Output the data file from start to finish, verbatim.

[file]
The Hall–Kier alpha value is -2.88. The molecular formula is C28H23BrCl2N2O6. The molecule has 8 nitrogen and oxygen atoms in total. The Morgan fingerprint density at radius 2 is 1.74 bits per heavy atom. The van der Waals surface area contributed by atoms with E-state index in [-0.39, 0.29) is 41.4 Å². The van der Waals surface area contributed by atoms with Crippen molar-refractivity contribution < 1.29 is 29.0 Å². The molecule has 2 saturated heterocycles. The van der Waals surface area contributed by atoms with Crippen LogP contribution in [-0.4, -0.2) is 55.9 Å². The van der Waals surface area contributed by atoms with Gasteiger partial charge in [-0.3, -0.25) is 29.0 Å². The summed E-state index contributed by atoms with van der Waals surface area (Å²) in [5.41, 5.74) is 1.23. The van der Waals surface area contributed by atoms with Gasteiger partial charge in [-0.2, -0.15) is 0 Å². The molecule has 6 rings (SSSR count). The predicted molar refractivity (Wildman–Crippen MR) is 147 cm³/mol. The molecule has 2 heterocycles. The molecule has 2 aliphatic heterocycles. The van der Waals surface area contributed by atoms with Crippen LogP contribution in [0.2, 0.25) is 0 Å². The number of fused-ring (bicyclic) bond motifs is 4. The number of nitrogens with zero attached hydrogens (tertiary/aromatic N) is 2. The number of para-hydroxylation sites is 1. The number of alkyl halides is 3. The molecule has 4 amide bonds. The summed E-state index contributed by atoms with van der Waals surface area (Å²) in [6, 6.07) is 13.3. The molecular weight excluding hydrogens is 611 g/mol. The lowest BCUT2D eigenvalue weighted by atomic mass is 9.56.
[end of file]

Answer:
The Hall–Kier alpha value is -2.88. The molecular formula is C28H23BrCl2N2O6. The molecule has 8 nitrogen and oxygen atoms in total. The Morgan fingerprint density at radius 2 is 1.74 bits per heavy atom. The van der Waals surface area contributed by atoms with E-state index in [-0.39, 0.29) is 41.4 Å². The van der Waals surface area contributed by atoms with Crippen molar-refractivity contribution < 1.29 is 29.0 Å². The molecule has 2 saturated heterocycles. The van der Waals surface area contributed by atoms with Crippen LogP contribution in [-0.4, -0.2) is 55.9 Å². The van der Waals surface area contributed by atoms with Gasteiger partial charge in [-0.3, -0.25) is 29.0 Å². The summed E-state index contributed by atoms with van der Waals surface area (Å²) in [5.41, 5.74) is 1.23. The van der Waals surface area contributed by atoms with Gasteiger partial charge in [-0.2, -0.15) is 0 Å². The molecule has 6 rings (SSSR count). The predicted molar refractivity (Wildman–Crippen MR) is 147 cm³/mol. The molecule has 2 heterocycles. The molecule has 2 aliphatic heterocycles. The van der Waals surface area contributed by atoms with Crippen LogP contribution in [0.2, 0.25) is 0 Å². The number of fused-ring (bicyclic) bond motifs is 4. The number of nitrogens with zero attached hydrogens (tertiary/aromatic N) is 2. The number of para-hydroxylation sites is 1. The number of alkyl halides is 3. The molecule has 4 amide bonds. The summed E-state index contributed by atoms with van der Waals surface area (Å²) in [6, 6.07) is 13.3. The molecular weight excluding hydrogens is 611 g/mol. The lowest BCUT2D eigenvalue weighted by atomic mass is 9.56.